Life Lessons: How To Honor and Give Back to Others
Life Lessons—What is honor? Honor, by definition, is derived from the concept of weights and balances. Imagine an old time metal or aluminum scale, with identical small trays on each side to weigh coffee beans or spices. These scales are common in outdoor markets in foreign lands. When one thing is placed on one side of the scale, the weight of it lifts the other side of the scale. To honor is to lift others. To help them rise.
Now that's an uncomfortable story to tell, but how many times have we seen another human react in ways we felt were not in line with the situation? My guess is that the undercurrent of anger from that mother was about something entirely different. When her child resisted washing her hands, the mother did not "filter" the experience though the lens of honor, but control. In her mind, control and obedience was more important.
One of the best ways to create a legacy of giving back in your family and community is to sow a seed of honor into their lives. The honor principle is a completely new way of looking at things, and it takes the focus off of ourselves onto others. It's about seeing a deficiency, and filling the gap. We can teach our kids to be challenged to seek out ways to help others, by honoring them.
To honor means to illuminate the good things about a person and remain unmoved when you see something you don't like about them. Honor is a strong character trait. The following are simple ways to honor others:
- Define honor for your kids and challenge them to find ways to honor each other, or the kids at school, during the week. Celebrate and praise their results.
- Vow to ignore it when your kids spill, mess, or make a mistake. Do this for one week, and see how much your perspective on life is reoriented. Chill!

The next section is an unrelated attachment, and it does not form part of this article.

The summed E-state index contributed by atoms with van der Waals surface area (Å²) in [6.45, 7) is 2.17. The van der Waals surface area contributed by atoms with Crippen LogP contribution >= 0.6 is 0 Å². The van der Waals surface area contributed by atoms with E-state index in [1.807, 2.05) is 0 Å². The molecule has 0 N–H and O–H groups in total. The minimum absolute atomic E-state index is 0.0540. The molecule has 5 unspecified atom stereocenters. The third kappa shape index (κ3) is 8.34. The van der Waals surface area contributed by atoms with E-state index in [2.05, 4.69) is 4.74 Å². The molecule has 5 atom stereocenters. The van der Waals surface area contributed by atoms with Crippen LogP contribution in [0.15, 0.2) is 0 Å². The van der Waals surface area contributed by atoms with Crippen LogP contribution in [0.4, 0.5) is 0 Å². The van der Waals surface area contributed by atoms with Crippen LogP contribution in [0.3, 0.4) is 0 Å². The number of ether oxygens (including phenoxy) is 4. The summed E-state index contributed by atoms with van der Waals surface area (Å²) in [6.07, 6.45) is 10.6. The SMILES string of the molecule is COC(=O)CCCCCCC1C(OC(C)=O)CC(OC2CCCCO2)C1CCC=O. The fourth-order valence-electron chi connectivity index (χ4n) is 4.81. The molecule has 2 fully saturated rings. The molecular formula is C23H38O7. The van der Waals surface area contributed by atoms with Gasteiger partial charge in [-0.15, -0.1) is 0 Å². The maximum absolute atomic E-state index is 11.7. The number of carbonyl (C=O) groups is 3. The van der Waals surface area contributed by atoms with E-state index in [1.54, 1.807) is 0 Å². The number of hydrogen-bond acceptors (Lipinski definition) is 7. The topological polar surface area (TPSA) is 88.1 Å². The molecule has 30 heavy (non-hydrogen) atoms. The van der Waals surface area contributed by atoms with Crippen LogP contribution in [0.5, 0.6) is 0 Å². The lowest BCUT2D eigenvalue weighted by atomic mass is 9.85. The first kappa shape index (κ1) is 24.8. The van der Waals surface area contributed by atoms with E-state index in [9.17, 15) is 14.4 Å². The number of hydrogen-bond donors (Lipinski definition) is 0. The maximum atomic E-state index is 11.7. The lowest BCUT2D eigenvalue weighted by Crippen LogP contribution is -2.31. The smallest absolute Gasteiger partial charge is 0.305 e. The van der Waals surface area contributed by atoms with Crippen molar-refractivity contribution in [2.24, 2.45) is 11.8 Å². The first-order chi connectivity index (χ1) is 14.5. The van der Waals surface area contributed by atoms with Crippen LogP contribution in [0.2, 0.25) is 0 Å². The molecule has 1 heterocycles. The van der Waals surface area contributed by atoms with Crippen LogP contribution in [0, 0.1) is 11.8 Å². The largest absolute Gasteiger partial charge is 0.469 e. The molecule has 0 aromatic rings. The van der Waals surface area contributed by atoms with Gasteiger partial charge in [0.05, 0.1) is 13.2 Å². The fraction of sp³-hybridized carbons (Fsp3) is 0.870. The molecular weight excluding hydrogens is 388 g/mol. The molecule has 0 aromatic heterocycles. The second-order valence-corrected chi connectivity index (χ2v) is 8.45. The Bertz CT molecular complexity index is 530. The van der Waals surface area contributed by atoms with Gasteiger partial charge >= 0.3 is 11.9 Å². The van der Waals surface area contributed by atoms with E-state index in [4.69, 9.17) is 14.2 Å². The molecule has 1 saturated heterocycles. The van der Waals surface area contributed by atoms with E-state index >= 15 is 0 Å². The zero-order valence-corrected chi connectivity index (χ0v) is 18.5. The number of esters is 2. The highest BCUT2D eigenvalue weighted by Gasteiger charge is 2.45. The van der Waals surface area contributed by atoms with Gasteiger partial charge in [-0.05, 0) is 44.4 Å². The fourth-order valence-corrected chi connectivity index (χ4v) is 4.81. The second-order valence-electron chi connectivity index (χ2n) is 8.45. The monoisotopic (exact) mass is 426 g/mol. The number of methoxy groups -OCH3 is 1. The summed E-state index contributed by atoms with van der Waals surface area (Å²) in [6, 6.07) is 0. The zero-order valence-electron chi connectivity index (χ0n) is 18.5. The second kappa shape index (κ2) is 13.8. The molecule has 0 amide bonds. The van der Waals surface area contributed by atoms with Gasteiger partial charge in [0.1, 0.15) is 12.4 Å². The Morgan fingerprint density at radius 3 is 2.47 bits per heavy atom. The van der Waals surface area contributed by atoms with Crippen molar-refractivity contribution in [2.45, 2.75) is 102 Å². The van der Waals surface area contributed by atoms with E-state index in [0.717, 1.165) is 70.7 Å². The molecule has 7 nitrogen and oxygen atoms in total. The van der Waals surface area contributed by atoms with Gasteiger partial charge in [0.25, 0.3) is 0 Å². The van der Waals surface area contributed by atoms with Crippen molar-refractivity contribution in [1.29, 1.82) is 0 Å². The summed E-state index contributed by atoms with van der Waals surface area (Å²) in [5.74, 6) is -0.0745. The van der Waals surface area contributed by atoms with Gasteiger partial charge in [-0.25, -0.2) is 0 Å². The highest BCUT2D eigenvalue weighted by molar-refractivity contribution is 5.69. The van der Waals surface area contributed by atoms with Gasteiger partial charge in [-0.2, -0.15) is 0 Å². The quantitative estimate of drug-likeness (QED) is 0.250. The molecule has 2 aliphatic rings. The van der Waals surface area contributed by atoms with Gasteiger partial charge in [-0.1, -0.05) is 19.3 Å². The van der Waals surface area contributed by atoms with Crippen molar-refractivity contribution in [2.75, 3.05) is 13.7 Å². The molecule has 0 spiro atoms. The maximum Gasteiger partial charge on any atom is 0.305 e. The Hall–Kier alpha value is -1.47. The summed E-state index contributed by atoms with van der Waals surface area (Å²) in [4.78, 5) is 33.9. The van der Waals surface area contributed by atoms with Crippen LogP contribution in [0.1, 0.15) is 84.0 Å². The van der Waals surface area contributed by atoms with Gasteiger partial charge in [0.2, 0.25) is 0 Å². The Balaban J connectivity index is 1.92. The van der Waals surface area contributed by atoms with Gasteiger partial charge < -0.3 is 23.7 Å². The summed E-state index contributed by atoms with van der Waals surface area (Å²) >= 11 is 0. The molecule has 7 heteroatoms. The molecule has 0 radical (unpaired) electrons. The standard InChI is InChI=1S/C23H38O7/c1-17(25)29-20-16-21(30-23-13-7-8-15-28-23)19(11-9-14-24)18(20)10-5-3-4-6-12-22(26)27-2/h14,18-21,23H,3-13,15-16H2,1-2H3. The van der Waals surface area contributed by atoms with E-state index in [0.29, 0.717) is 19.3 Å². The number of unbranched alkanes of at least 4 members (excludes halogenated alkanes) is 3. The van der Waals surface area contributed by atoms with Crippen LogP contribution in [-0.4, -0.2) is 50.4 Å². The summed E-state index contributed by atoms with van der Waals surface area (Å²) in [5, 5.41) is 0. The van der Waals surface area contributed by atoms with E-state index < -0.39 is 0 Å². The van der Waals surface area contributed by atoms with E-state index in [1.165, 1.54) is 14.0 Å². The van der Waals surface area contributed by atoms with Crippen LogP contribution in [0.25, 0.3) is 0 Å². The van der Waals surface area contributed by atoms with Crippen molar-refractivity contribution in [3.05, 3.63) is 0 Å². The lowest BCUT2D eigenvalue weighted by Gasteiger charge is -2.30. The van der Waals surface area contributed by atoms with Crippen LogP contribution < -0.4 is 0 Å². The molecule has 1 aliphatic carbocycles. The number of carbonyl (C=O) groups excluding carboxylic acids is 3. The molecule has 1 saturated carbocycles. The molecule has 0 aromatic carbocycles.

- Look at a persons "lack" or flaw, (your husband's disorganization, a neighbor's overgrown yard, a Childs tardiness) as an opportunity to "fill the gap" and honor them. Buy an organizational tool for your husbands car or office, weed the neighbors yard, etc
One family, Kevin and Michelle Weaver, teach the radical Honor principle in their own family and also to thousands of other families through their seminars across the world, called: The Supernatural Power of a Family. Weaver uses the example in his own family of how he and his wife Honor each other. "When one of us sees something the other person is lacking, we don't point it out," Weaver says. "Instead, we write it down, keep it silent, and address it individually. My wife prayed for weeks that I'd stop calling her a nickname, but never told me she hated it. One day I felt a strong urge in my heart to just stop. That's when she pulled out a tiny sheet of paper and showed me what she had written down."
Now holding our tongues might be hard to do when you're really irked, but the strategy of honoring another by setting their faults aside, is one we can incorporate into our own lives. What if we looked through the lens of honor with every interaction? An encounter with a cranky, selfish neighbor or friend would take on new meaning.
To honor means to "even out" the negative. To be the one who fills in what's missing. It's the opposite of judgement and criticism. It's a deep breath, in a harsh world.
What are simple ways to honor people and give back to others? How do you plan to honor others this week and give back?
Photo courtesy of Flickr.
Tammy Kling is a life coach, advocate for the homeless, and international author of 29 books including The Compass. Tammy is also the founderr of Write it Out, an organization that helps gang members, the homeless, and those living on the street write out their hopes & dreams via writers workshops, free journals and various other resources.
In addition to writing and coaching, Tammy is a mom of two boys, an avid trail and mountain runner, blogger, and adventure travel writer.
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